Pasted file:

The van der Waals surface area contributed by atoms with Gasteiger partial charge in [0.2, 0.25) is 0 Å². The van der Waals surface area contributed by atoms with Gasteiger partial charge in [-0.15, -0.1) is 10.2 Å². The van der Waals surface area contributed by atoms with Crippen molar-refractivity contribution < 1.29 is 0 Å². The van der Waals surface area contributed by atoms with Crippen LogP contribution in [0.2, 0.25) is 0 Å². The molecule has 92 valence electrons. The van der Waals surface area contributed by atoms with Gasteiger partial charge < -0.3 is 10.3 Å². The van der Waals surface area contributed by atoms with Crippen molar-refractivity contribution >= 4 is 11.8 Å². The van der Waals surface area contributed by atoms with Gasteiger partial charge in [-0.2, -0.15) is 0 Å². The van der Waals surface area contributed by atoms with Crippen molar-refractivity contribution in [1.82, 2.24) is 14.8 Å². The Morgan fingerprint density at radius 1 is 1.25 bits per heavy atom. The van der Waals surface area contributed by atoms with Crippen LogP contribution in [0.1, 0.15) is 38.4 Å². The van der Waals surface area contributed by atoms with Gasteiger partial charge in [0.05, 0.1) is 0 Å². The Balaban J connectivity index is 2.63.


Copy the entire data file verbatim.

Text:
The van der Waals surface area contributed by atoms with Gasteiger partial charge in [0.2, 0.25) is 0 Å². The van der Waals surface area contributed by atoms with Gasteiger partial charge in [-0.15, -0.1) is 10.2 Å². The van der Waals surface area contributed by atoms with Crippen molar-refractivity contribution < 1.29 is 0 Å². The van der Waals surface area contributed by atoms with Crippen LogP contribution in [0.2, 0.25) is 0 Å². The molecule has 92 valence electrons. The van der Waals surface area contributed by atoms with Gasteiger partial charge < -0.3 is 10.3 Å². The van der Waals surface area contributed by atoms with Crippen molar-refractivity contribution >= 4 is 11.8 Å². The van der Waals surface area contributed by atoms with Gasteiger partial charge in [-0.2, -0.15) is 0 Å². The van der Waals surface area contributed by atoms with Crippen molar-refractivity contribution in [1.82, 2.24) is 14.8 Å². The Morgan fingerprint density at radius 1 is 1.25 bits per heavy atom. The van der Waals surface area contributed by atoms with Crippen LogP contribution in [0.1, 0.15) is 38.4 Å². The van der Waals surface area contributed by atoms with Gasteiger partial charge in [0.05, 0.1) is 0 Å². The Balaban J connectivity index is 2.63.